Supply of Low-cost Rental Apartments Drops by Nearly 4 Million: Harvard Report

Originally published on July 6, 2023, by Sophia Wedeen for the Joint Center for Housing Studies of Harvard University.

The supply of low-cost rentals fell by 3.9 million units over the last decade, according to our latest State of the Nation’s Housing report. As a new interactive tool (Figure 1) released in conjunction with the report shows, the supply of low-cost rentals decreased in every single state, leaving lower- and middle-income renters with even fewer housing options they can afford.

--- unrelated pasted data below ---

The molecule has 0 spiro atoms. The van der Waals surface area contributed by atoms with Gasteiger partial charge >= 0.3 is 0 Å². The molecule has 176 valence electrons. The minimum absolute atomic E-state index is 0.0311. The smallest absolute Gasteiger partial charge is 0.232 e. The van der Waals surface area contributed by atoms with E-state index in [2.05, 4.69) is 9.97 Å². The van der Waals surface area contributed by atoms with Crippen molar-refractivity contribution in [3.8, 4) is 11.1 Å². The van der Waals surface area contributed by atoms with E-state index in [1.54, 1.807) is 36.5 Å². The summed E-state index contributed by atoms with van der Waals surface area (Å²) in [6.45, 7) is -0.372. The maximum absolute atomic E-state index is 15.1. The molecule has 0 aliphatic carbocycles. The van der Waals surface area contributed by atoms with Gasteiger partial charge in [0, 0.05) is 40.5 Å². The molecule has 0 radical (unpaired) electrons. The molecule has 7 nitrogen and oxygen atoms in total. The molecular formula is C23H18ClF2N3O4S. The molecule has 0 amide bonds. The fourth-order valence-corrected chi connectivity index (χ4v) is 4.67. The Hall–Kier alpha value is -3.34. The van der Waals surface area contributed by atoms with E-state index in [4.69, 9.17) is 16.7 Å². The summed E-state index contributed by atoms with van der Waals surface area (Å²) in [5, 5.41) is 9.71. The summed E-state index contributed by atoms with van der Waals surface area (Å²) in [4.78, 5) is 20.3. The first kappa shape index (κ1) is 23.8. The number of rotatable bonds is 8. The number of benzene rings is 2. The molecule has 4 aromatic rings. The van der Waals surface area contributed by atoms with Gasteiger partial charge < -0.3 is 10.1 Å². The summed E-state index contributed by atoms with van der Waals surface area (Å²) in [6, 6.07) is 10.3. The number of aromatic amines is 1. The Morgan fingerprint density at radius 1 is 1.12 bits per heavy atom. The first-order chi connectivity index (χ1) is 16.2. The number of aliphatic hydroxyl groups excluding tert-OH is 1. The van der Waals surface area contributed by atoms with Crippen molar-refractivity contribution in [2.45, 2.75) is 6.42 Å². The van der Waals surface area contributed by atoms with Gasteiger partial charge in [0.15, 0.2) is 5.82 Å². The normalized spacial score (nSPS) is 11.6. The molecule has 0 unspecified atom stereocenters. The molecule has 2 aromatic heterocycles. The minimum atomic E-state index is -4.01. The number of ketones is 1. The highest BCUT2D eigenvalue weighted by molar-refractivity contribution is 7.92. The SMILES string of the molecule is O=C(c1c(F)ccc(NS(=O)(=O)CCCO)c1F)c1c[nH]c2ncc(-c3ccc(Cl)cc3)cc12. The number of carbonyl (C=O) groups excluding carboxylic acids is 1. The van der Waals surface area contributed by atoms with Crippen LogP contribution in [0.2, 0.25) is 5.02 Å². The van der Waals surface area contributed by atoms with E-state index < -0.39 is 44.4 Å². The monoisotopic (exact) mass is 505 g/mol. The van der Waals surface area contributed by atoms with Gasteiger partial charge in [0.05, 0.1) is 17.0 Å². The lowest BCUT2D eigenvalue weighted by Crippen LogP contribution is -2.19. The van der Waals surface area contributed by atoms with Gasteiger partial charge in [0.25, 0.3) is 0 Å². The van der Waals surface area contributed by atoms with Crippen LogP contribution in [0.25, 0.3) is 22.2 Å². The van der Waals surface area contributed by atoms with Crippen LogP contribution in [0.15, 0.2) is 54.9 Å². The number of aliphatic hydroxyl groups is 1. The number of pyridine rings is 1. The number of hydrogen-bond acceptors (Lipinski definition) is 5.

The supply of low-rent units has fallen continuously in the past decade due to rent increases in existing units, tenure conversions out of the rental stock, building condemnations, and demolitions. Adjusting for inflation, the number of units with contract rents below $600 fell from 11.9 million to 8.0 million between 2011 and 2021. A $600 rent is the maximum amount affordable to households who make $24,000 annually. Additionally, the market lost 1.5 million units with rents between $600 and $799, and 980,000 units with rents between $800 and $1,000 in the same years.  

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